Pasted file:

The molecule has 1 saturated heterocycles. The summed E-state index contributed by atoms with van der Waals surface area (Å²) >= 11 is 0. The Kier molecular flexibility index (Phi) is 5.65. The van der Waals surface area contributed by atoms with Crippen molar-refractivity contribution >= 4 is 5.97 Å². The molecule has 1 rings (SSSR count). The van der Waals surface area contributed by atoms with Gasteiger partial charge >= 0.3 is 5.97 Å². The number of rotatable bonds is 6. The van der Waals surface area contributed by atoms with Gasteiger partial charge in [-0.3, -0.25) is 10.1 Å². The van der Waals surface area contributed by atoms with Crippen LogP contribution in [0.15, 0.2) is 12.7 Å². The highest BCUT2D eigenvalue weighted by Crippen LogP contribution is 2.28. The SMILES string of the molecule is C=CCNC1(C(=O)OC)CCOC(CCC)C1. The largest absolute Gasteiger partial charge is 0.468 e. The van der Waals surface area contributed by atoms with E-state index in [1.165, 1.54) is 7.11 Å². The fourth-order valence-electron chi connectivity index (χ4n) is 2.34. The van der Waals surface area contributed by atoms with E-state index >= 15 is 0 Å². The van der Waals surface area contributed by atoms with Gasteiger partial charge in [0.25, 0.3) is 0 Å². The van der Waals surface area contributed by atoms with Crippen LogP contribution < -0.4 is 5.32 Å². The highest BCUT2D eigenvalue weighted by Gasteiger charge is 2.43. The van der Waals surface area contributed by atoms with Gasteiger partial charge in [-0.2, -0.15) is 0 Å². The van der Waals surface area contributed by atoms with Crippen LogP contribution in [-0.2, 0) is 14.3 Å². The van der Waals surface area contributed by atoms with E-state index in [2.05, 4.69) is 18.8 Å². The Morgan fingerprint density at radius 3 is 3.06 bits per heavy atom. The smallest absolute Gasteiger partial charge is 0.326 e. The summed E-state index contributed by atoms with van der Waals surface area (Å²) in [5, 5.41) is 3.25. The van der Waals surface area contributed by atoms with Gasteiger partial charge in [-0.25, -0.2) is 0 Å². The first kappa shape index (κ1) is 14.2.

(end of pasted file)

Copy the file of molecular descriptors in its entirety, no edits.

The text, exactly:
The molecule has 1 saturated heterocycles. The summed E-state index contributed by atoms with van der Waals surface area (Å²) >= 11 is 0. The Kier molecular flexibility index (Phi) is 5.65. The van der Waals surface area contributed by atoms with Crippen molar-refractivity contribution >= 4 is 5.97 Å². The molecule has 1 rings (SSSR count). The van der Waals surface area contributed by atoms with Gasteiger partial charge >= 0.3 is 5.97 Å². The number of rotatable bonds is 6. The van der Waals surface area contributed by atoms with Gasteiger partial charge in [-0.3, -0.25) is 10.1 Å². The van der Waals surface area contributed by atoms with Crippen LogP contribution in [0.15, 0.2) is 12.7 Å². The highest BCUT2D eigenvalue weighted by Crippen LogP contribution is 2.28. The SMILES string of the molecule is C=CCNC1(C(=O)OC)CCOC(CCC)C1. The largest absolute Gasteiger partial charge is 0.468 e. The van der Waals surface area contributed by atoms with E-state index in [1.165, 1.54) is 7.11 Å². The fourth-order valence-electron chi connectivity index (χ4n) is 2.34. The van der Waals surface area contributed by atoms with E-state index >= 15 is 0 Å². The van der Waals surface area contributed by atoms with Gasteiger partial charge in [0.25, 0.3) is 0 Å². The van der Waals surface area contributed by atoms with Crippen LogP contribution < -0.4 is 5.32 Å². The highest BCUT2D eigenvalue weighted by Gasteiger charge is 2.43. The van der Waals surface area contributed by atoms with Gasteiger partial charge in [-0.2, -0.15) is 0 Å². The van der Waals surface area contributed by atoms with Crippen LogP contribution in [-0.2, 0) is 14.3 Å². The van der Waals surface area contributed by atoms with E-state index in [2.05, 4.69) is 18.8 Å². The Morgan fingerprint density at radius 3 is 3.06 bits per heavy atom. The smallest absolute Gasteiger partial charge is 0.326 e. The summed E-state index contributed by atoms with van der Waals surface area (Å²) in [5, 5.41) is 3.25. The van der Waals surface area contributed by atoms with Gasteiger partial charge in [-0.25, -0.2) is 0 Å². The first kappa shape index (κ1) is 14.2.